While they were very kind to us at the time, it did not take long to learn that this "mentor" couple did not share our world view.  The mother, in particular, took a very abrasive approach towards people with whom she did not agree.  Even if people asked her about her sons' disorder in public, she was caustic with her responses.  She had no trouble getting into fights with doctors and telling them off.  And educators got to enjoy her thorny personality as well.  This approach certainly didn't fit with our belief in Jesus' command to, "Love one another as I have loved you." (John 13:34)  In fact, that's where God led us to establish SNAPPIN' MINISTRIES.

Over the years and a couple more children with diagnoses later, we have learned much about being loving to the "unlovable".  That learning has come courtesy of all sorts of people who have been offensive, rude, judgmental, or who have abandoned us.  It has also been learned through frustrations with multiple educational, medical and financial people.  I think fewer things will push your Christianity to the brink than being sleep deprived, concerned about your child, trying to process all sorts of information, while having to put up with another person who is irritating, not nice, understanding or cooperative.

However, here's how we have attempted to reflect God's glory when we might prefer to strangle another person.
  1. Take a deep breath and apologize BEFORE you blow your stack.  From dealing with insurance companies that refuse to pay bills to school district personnel pulled in on meetings, I have learned that I can diffuse the situation and set a better tone when I start by saying, "I'm just going to apologize in advance.  I know this isn't all your fault, but I am at the end of my rope and I am probably going to lose it while we're talking."  Those simple words have redeemed so many conversations in the past.  This gives the person on the receiving end the understanding that you are not a complete jerk, just someone who cares deeply for their child and who needs to solve a problem. 
  2. Remember that the "unlovable" or difficult person may be having a bad day themselves.  Every human being is a mess in their own special way.  There are just varying degrees of how that might be displayed.  As a Christian, wouldn't you feel terrible if you were nasty to someone only to discover that they had lost a loved one that day, or discovered they have cancer, or were in the middle of a nasty divorce?  Show people the same mercy you would want on your bad days.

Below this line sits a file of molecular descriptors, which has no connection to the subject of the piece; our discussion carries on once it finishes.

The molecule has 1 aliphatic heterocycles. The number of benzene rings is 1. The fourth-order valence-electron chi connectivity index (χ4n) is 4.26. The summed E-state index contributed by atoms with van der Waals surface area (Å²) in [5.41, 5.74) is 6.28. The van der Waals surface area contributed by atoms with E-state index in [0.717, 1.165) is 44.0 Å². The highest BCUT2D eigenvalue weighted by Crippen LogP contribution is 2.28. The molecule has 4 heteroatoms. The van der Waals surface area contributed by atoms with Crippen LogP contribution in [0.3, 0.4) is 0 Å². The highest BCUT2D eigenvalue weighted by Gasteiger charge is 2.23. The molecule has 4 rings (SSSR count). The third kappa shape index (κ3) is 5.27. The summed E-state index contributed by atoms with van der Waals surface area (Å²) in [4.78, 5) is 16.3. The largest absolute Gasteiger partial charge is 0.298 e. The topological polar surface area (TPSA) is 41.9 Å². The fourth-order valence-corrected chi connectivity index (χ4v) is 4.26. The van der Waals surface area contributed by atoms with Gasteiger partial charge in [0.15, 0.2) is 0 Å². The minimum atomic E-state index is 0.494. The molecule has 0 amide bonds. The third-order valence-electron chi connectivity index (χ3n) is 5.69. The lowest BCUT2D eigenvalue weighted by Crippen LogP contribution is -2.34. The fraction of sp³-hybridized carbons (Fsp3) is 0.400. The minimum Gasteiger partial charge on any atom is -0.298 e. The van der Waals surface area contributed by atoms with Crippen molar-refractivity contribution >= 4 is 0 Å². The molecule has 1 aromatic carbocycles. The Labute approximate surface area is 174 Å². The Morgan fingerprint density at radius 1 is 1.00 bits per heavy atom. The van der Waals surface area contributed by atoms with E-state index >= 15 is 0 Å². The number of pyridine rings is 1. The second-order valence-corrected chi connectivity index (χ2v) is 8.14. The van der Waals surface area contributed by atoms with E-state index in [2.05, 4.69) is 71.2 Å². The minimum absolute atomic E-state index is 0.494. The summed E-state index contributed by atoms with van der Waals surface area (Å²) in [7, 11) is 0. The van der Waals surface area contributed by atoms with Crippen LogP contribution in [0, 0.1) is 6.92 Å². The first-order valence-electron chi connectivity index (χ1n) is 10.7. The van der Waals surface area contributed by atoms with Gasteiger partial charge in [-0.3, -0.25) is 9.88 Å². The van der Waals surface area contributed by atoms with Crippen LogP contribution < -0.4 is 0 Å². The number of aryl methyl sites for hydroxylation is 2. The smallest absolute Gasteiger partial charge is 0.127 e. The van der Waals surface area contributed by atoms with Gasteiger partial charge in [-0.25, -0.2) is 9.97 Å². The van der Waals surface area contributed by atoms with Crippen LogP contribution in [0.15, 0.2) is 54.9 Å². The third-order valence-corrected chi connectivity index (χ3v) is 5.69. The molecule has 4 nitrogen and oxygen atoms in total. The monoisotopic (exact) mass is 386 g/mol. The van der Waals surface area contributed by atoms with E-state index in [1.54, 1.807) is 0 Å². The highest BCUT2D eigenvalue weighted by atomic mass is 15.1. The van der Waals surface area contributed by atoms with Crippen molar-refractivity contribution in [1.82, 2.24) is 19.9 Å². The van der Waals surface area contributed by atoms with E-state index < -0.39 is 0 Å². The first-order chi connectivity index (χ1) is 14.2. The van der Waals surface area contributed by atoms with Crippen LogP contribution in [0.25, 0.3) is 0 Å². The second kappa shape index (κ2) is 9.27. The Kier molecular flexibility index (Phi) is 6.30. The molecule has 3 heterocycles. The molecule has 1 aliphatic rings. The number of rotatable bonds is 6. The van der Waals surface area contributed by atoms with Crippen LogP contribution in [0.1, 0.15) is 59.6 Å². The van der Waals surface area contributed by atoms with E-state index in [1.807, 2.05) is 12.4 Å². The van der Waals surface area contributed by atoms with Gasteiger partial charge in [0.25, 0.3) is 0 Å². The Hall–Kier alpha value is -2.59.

3. Realize that while you are finding someone to be a pain in the neck, another person is likely finding you to be their pain in the neck.  In this life, we all bump into one another.  We have annoying habits and personalities.  That includes you.  If you think that everyone you come into contact with finds you a delight to be around, you are deluding yourself.  There was only one perfect person ever to walk the face of the earth, and He is preparing a place for you in heaven right now.  Again, treat a person you find irritating just the way you would want to be treated by the person who finds you to be irritating.
  4. Be firm, but fair.  Despite our best efforts to be kind, all of us find ourselves in situations where confrontation cannot be avoided.  This is where you need to learn to use phrases like, "I respectfully disagree," "I'm sorry, but that is unacceptable," or "Thanks for your input.  I'll think about that."  Being respectfully assertive is not only necessary when you must go to bat for your child, but if done in a godly manner, may even win you respect in return. 
  5. Have good boundaries.  As I said previously, every one of us has difficult people we must come into contact with in our lives.  How frequently we must be with those individuals can truly tax our ability to cope.  Make certain that you are not "friend-ing" someone on Facebook who you have a tough time putting up with.  Be willing to switch doctors if you are unable to work with your current physician.  And if you want to maintain a relationship with that person who stretches you, "agree to disagree" on the areas that cause the most friction.  All of these little fences-with-a-gate around your heart will save your sanity by allowing in the good while keeping out the bad.